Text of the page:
Carbon materials are of immense practical importance, but are often known as structurally ill-defined “black stuff” such as soot. Graphenes and graphene nanoribbons (GNRs), their geometrically restricted cutouts, are new additions to the carbon family which are widely praised as multifunctional wonder materials and rich playgrounds for physicists. Indeed, graphenes hold enormous promise as...   More >

Student Hosted Colloquium: Understanding Hydration, One Water Molecule at a Time

Seminar | March 7 | 4-5 p.m. |  Pitzer Auditorium, 120 Latimer Hall

 Prof. Francesco Paesani, Department of Chemistry and Biochemistry, UC San Diego

 College of Chemistry

Two of the most challenging problems at the intersection of electronic structure theory and molecular dynamics simulations are the accurate representation of intermolecular interactions and the development of reduced-scaling algorithms applicable to large systems. To some extent, these two problems are antithetical, since the accurate calculation of non-covalent interactions typically requires...   More >

Mendeley Citation Management Workshop

Workshop | March 7 | 4-5 p.m. | Valley Life Sciences Building, 2101, Bioscience Library Training Room

 Becky Miller, Bioscience and Natural Resources Library

 Library

Mendeley is a reference manager that enables you to organize, read, share, annotate, and cite your research papers. It is also an academic discovery and collaboration tool.

This hands-on workshop will give beginning Mendeley users practice importing citations and creating bibliographies. Experienced users should bring their Mendeley questions!

Illumina Infosession: Bio-Tech Connect: Industry Infosession Series

Information Session | March 7 | 5-7 p.m. | 290 Hearst Memorial Mining Building

 Illumina

 Bioengineering (BioE)

Thinking about your career?

We're hiring! Calling all engineers who desire to help develop life changing technologies - we want to meet you! Our team of software and process engineers are excited to share about who we are and how YOU fit within Illumina. We'll also share about full time and internship opportunities and our Illumina Accelerator. DINNER PROVIDED!

Wednesday, March 8, 2017

View from the Top: Martin Anstice: Innovation-Driven Leadership Sustaining a High- Performance Organization

Lecture | March 8 | 3-4 p.m. | Sutardja Dai Hall, Banatao Auditorium, 3rd floor

 Martin Anstice, President and CEO, Lam Research

 College of Engineering, College of Chemistry

Formation and Interpretation of Intercellular Signals

Colloquium: Chem. & Biomol. Engineering Colloquium | March 8 | 4-6 p.m. | 180 Tan Hall

 Professor Gregory Reeves, North Carolina State University

 Department of Chemical Engineering

Thursday, March 9, 2017

Graduate Research Seminar

Seminar: Graduate Research Seminar | March 9 | 11 a.m.-12 p.m. |  Pitzer Auditorium, 120 Latimer Hall

 Mr. Henry Jiang, Graduate Student for Professor Jeff Long, alchemy.cchem.berkeley.edu/

 Department of Chemistry

Coffee served @10:50am at the Coffee Lab

Inside NIH

Workshop | March 9 | 11:30 a.m.-12:30 p.m. | 177 Stanley Hall

 Erica Whitney, Berkeley Research Development Office

 Berkeley Research Development Office

This workshop will explain how NIH is structured, how it functions, and how it reviews proposals, with an eye towards how trends and federal policies affect its work. This session will help faculty apply an understanding of how NIH works to their funding strategies.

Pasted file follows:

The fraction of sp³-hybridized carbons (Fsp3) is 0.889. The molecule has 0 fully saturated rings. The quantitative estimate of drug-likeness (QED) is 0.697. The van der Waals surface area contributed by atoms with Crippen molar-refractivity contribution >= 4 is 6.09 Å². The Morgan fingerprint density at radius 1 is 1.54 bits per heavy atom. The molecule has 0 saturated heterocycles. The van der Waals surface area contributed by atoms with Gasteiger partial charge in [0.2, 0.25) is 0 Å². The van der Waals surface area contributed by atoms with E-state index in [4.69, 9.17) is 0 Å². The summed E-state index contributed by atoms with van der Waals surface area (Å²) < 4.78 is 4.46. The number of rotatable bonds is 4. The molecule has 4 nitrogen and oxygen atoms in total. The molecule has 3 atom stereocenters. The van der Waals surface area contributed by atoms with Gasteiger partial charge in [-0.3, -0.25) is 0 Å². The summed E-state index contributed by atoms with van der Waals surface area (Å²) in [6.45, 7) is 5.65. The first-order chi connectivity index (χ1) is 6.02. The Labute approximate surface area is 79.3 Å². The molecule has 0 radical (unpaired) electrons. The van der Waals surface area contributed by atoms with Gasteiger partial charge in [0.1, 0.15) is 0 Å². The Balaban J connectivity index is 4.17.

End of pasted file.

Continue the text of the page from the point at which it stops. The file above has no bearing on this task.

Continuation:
Graduate Research Conference: Understanding Anomalous Isotope Effects in Ozone

Seminar: Graduate Research Conference | March 9 | 4-5 p.m. |  Pitzer Auditorium, 120 Latimer Hall

 Ms. Arianna Kazez, Graduate Student for Professor Kristie Boering, chemistry.berkeley.edu/faculty/chem/boering

 Ms.; Mr.

 Department of Chemistry

Coffee served @3:50pm at the Coffee Lab

Graduate Research Conference: Hydrogen Storage in Porous Materials: A DFT Study

Seminar: Graduate Research Conference | March 9 | 4-5 p.m. |  Pitzer Auditorium, 120 Latimer Hall

 Mr. VECCHAM KRISHNA PRASAD, SRIMUKH PRASAD, Graduate Student for Professor Martin Head-Gordon, www.cchem.berkeley.edu/mhggrp/Head-Gordon_Home.html

 Ms.; Mr.

 Department of Chemistry

Coffee served @3:50pm at the Coffee Lab

Friday, March 10, 2017

Atom-by-Atom Characterization of Nanomaterials with Atomic Electron Tomography: Nano Seminar Series

Seminar | March 10 | 2-3 p.m. | 390 Hearst Memorial Mining Building

 Prof. Mary Scott, UC Berkeley, Materials Science & Engineering

 Berkeley Nanosciences and Nanoengineering Institute

Measuring 3D atomic coordinates in materials has been a driving force behind many scientific and technological advances. Techniques such as X-ray crystallography are powerful tools to measure average atomic positions, but cannot identify individual, atomic scale defects which can strongly influence a material’s behavior, particularly in the case of nanomaterials.

A single image from a high...   More >

Simulating thermal transport and dissipation: from 2D materials to hydrogen-bonded liquids

Seminar: Statistical Mechanics | March 10 | 2-4 p.m. | 100F Hildebrand Hall

 Davide Donadio

 College of Chemistry

The analytical theory of heat dates back to the Fourier in the 1800s, but thermal transport in nanoscale and molecular systems still poses major fundamental challenges. For example the very nature of heat transport in low-dimensional systems is matter of intense debate, as it is even unclear whether in nanostructures transport is properly described by Fourier law.